Without diminishing the first four essays, the moment Leslie Jamison’s astonishing collection, “The Empathy Exams,” came disquietingly alive for me was in “Pain Tours (I).” Jamison begins the three-part essay with, “This is how you visit the silver mines of Potosí, the highest city in the world: First take an airplane to El Alto, where some people’s hearts collapse under the altitude as soon as they step off the plane. El Alto is at 4061 meters. Potosí is higher.”

The essay’s start offers little to hold onto: The reader stumbles along, trying to discern why anyone would desire a visit to the highest silver mines in the world. “You” visit the Bolivian mine, noting “the miners are mainly Catholic but down here they worship the devil. Who else could possibly hold sway?” From Potosí, the essay jumps to the show “Intervention,” then closes with a section on Gang Tours — bus tours of some of the gang territories of Los Angeles, led by former gang members.

Though it’s certainly not obvious, the connective thread running through these three experiences is pain: the miners, addicts and gang members make the locations and stories of those locations riveting because of how we attempt to experience or empathize with their pain. The empathy that Jamison is writing about is not the sort we’re used to. In the title essay, she writes, “Empathy isn’t just something that happens to us — a meteor shower of synapses firing across the brain — it’s also a choice we make: to pay attention, to extend ourselves.”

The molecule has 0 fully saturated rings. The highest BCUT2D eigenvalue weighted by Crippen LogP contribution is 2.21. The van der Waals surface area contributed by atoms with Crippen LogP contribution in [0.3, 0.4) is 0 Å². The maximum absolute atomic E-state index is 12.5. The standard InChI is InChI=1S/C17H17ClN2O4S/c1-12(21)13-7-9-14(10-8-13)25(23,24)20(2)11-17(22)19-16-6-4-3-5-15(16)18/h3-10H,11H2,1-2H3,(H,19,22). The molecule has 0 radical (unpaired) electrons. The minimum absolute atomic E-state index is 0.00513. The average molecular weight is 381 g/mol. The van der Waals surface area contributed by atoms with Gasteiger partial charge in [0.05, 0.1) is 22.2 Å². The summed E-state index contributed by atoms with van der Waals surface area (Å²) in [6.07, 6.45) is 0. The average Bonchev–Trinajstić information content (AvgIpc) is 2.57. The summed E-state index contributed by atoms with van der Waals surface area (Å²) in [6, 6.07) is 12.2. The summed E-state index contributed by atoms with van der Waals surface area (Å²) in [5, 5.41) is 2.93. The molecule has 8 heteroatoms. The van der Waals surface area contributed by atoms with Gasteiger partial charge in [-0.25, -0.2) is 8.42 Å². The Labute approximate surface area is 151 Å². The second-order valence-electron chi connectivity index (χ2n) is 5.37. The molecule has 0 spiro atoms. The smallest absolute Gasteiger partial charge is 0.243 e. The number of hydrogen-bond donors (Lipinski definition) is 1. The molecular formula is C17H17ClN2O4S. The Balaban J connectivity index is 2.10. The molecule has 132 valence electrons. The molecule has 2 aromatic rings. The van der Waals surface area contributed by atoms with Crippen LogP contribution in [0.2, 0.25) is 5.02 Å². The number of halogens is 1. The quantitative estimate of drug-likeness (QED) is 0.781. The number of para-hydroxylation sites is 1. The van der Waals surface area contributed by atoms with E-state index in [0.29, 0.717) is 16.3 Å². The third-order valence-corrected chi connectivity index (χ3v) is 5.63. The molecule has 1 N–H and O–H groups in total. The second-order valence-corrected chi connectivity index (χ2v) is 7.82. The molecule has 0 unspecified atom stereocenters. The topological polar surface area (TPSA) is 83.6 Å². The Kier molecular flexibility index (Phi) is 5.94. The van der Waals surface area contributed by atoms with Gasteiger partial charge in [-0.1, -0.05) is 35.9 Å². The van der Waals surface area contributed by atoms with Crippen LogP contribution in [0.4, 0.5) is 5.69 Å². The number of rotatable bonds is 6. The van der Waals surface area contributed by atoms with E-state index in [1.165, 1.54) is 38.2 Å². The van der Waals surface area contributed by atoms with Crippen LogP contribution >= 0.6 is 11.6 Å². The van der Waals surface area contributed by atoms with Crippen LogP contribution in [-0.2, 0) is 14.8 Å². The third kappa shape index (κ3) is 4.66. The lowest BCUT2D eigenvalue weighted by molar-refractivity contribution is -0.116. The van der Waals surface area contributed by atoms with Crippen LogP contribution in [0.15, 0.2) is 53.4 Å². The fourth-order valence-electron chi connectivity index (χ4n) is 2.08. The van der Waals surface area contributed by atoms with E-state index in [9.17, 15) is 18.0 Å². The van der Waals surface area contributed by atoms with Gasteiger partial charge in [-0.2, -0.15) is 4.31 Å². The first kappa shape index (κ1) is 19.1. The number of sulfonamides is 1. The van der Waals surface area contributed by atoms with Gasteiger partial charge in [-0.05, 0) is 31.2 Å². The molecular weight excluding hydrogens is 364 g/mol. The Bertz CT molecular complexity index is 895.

She acknowledges that such a consideration of empathy — as a choice, as effort — “chafes against the notion that empathy should always rise unbidden, that genuine means the same thing as unwilled, that intentionality is the enemy of love. But I believe in intention and I believe in work. I believe in waking up in the middle of the night and packing our bags and leaving our worst selves for our better ones.”

It’s hard not to quote Jamison at length: She writes with intellectual precision and a deep emotional engagement regardless of whether she’s trying to understand the torture of the Barkley Marathons in Tennessee, or is trying to work out the complexities of the experience of female pain, or defending saccharine, which is, she writes, “our sweetest word for fear: the fear of too much sentiment, too much taste.” Animated by a central question — how can we best care for and about one another? — “The Empathy Exams” is a gracefully powerful attempt by a tremendously talented young writer to articulate the ways in which we might all work to become better versions of ourselves.

Weston Cutter is from St. Paul and currently teaches at the University of St. Francis in Fort Wayne, Ind.